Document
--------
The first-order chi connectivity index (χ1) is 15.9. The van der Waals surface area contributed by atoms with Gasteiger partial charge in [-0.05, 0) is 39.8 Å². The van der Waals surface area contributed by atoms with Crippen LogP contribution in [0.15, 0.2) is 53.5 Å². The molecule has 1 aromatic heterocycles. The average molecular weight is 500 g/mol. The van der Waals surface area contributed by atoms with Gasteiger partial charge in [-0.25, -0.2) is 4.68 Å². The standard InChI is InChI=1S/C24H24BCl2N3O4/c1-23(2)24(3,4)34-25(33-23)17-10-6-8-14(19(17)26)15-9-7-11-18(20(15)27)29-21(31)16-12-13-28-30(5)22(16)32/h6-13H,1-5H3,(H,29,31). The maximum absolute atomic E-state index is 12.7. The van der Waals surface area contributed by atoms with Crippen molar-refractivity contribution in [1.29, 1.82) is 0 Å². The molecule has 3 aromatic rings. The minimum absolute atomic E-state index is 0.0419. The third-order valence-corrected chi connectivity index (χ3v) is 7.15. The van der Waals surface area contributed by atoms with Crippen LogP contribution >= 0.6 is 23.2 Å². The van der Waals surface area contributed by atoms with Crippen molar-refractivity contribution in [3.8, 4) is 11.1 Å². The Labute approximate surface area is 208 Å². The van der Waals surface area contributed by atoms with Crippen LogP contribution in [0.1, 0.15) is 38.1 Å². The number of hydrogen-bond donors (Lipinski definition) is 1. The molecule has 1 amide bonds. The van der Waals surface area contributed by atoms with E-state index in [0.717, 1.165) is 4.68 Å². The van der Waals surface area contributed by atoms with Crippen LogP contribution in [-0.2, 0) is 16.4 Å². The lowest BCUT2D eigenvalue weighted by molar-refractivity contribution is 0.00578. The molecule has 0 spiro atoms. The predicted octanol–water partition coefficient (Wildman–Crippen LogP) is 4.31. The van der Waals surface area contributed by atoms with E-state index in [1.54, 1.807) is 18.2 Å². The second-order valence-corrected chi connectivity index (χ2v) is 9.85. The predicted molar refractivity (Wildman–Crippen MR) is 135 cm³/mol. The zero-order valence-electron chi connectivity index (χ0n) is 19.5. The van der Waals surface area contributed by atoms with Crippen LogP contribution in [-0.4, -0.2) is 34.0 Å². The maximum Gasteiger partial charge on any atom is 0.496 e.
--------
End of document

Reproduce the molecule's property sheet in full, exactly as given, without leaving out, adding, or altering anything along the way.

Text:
The first-order chi connectivity index (χ1) is 15.9. The van der Waals surface area contributed by atoms with Gasteiger partial charge in [-0.05, 0) is 39.8 Å². The van der Waals surface area contributed by atoms with Crippen LogP contribution in [0.15, 0.2) is 53.5 Å². The molecule has 1 aromatic heterocycles. The average molecular weight is 500 g/mol. The van der Waals surface area contributed by atoms with Gasteiger partial charge in [-0.25, -0.2) is 4.68 Å². The standard InChI is InChI=1S/C24H24BCl2N3O4/c1-23(2)24(3,4)34-25(33-23)17-10-6-8-14(19(17)26)15-9-7-11-18(20(15)27)29-21(31)16-12-13-28-30(5)22(16)32/h6-13H,1-5H3,(H,29,31). The maximum absolute atomic E-state index is 12.7. The van der Waals surface area contributed by atoms with Crippen molar-refractivity contribution in [1.29, 1.82) is 0 Å². The molecule has 3 aromatic rings. The minimum absolute atomic E-state index is 0.0419. The third-order valence-corrected chi connectivity index (χ3v) is 7.15. The van der Waals surface area contributed by atoms with Crippen LogP contribution >= 0.6 is 23.2 Å². The van der Waals surface area contributed by atoms with Crippen molar-refractivity contribution in [3.8, 4) is 11.1 Å². The Labute approximate surface area is 208 Å². The van der Waals surface area contributed by atoms with Crippen LogP contribution in [0.1, 0.15) is 38.1 Å². The number of hydrogen-bond donors (Lipinski definition) is 1. The molecule has 1 amide bonds. The van der Waals surface area contributed by atoms with E-state index in [0.717, 1.165) is 4.68 Å². The van der Waals surface area contributed by atoms with Crippen LogP contribution in [-0.2, 0) is 16.4 Å². The lowest BCUT2D eigenvalue weighted by molar-refractivity contribution is 0.00578. The molecule has 0 spiro atoms. The predicted octanol–water partition coefficient (Wildman–Crippen LogP) is 4.31. The van der Waals surface area contributed by atoms with E-state index in [1.54, 1.807) is 18.2 Å². The second-order valence-corrected chi connectivity index (χ2v) is 9.85. The predicted molar refractivity (Wildman–Crippen MR) is 135 cm³/mol. The zero-order valence-electron chi connectivity index (χ0n) is 19.5. The van der Waals surface area contributed by atoms with Crippen LogP contribution in [-0.4, -0.2) is 34.0 Å². The maximum Gasteiger partial charge on any atom is 0.496 e.